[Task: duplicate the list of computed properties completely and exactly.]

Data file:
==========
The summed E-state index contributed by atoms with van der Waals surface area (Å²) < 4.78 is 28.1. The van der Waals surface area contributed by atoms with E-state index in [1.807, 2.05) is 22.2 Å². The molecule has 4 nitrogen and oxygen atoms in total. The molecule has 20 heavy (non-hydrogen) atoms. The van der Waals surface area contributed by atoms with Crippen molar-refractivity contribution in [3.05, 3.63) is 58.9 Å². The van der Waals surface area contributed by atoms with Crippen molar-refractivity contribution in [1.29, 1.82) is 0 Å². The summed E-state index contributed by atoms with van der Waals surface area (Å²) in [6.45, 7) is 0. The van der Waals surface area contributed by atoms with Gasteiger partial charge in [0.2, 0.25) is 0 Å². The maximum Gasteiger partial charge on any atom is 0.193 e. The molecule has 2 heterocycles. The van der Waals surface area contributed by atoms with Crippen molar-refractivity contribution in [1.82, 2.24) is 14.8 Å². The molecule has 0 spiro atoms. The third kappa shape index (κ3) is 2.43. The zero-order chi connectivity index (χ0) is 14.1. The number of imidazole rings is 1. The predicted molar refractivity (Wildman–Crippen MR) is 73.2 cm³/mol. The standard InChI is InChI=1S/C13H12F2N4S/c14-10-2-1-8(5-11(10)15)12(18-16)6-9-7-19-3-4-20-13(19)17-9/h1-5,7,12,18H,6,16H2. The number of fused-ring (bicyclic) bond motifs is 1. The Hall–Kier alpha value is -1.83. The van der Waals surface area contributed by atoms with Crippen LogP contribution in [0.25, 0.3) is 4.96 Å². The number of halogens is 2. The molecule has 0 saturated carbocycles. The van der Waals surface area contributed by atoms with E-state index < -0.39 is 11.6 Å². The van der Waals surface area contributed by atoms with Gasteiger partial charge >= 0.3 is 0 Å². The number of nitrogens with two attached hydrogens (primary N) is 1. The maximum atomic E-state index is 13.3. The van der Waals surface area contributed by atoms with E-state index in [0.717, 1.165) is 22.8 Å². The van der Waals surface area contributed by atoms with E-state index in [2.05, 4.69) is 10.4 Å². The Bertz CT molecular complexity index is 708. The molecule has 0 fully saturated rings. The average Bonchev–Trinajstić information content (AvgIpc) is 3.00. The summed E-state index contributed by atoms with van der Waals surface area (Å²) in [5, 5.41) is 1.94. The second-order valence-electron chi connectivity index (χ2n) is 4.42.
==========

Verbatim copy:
The summed E-state index contributed by atoms with van der Waals surface area (Å²) < 4.78 is 28.1. The van der Waals surface area contributed by atoms with E-state index in [1.807, 2.05) is 22.2 Å². The molecule has 4 nitrogen and oxygen atoms in total. The molecule has 20 heavy (non-hydrogen) atoms. The van der Waals surface area contributed by atoms with Crippen molar-refractivity contribution in [3.05, 3.63) is 58.9 Å². The van der Waals surface area contributed by atoms with Crippen molar-refractivity contribution in [1.29, 1.82) is 0 Å². The summed E-state index contributed by atoms with van der Waals surface area (Å²) in [6.45, 7) is 0. The van der Waals surface area contributed by atoms with Gasteiger partial charge in [0.2, 0.25) is 0 Å². The maximum Gasteiger partial charge on any atom is 0.193 e. The molecule has 2 heterocycles. The van der Waals surface area contributed by atoms with Crippen molar-refractivity contribution in [1.82, 2.24) is 14.8 Å². The molecule has 0 spiro atoms. The third kappa shape index (κ3) is 2.43. The zero-order chi connectivity index (χ0) is 14.1. The number of imidazole rings is 1. The predicted molar refractivity (Wildman–Crippen MR) is 73.2 cm³/mol. The standard InChI is InChI=1S/C13H12F2N4S/c14-10-2-1-8(5-11(10)15)12(18-16)6-9-7-19-3-4-20-13(19)17-9/h1-5,7,12,18H,6,16H2. The number of fused-ring (bicyclic) bond motifs is 1. The Hall–Kier alpha value is -1.83. The van der Waals surface area contributed by atoms with Crippen LogP contribution in [0.25, 0.3) is 4.96 Å². The number of halogens is 2. The molecule has 0 saturated carbocycles. The van der Waals surface area contributed by atoms with E-state index < -0.39 is 11.6 Å². The van der Waals surface area contributed by atoms with Gasteiger partial charge >= 0.3 is 0 Å². The number of nitrogens with two attached hydrogens (primary N) is 1. The maximum atomic E-state index is 13.3. The van der Waals surface area contributed by atoms with E-state index in [0.717, 1.165) is 22.8 Å². The van der Waals surface area contributed by atoms with E-state index in [2.05, 4.69) is 10.4 Å². The Bertz CT molecular complexity index is 708. The molecule has 0 fully saturated rings. The average Bonchev–Trinajstić information content (AvgIpc) is 3.00. The summed E-state index contributed by atoms with van der Waals surface area (Å²) in [5, 5.41) is 1.94. The second-order valence-electron chi connectivity index (χ2n) is 4.42.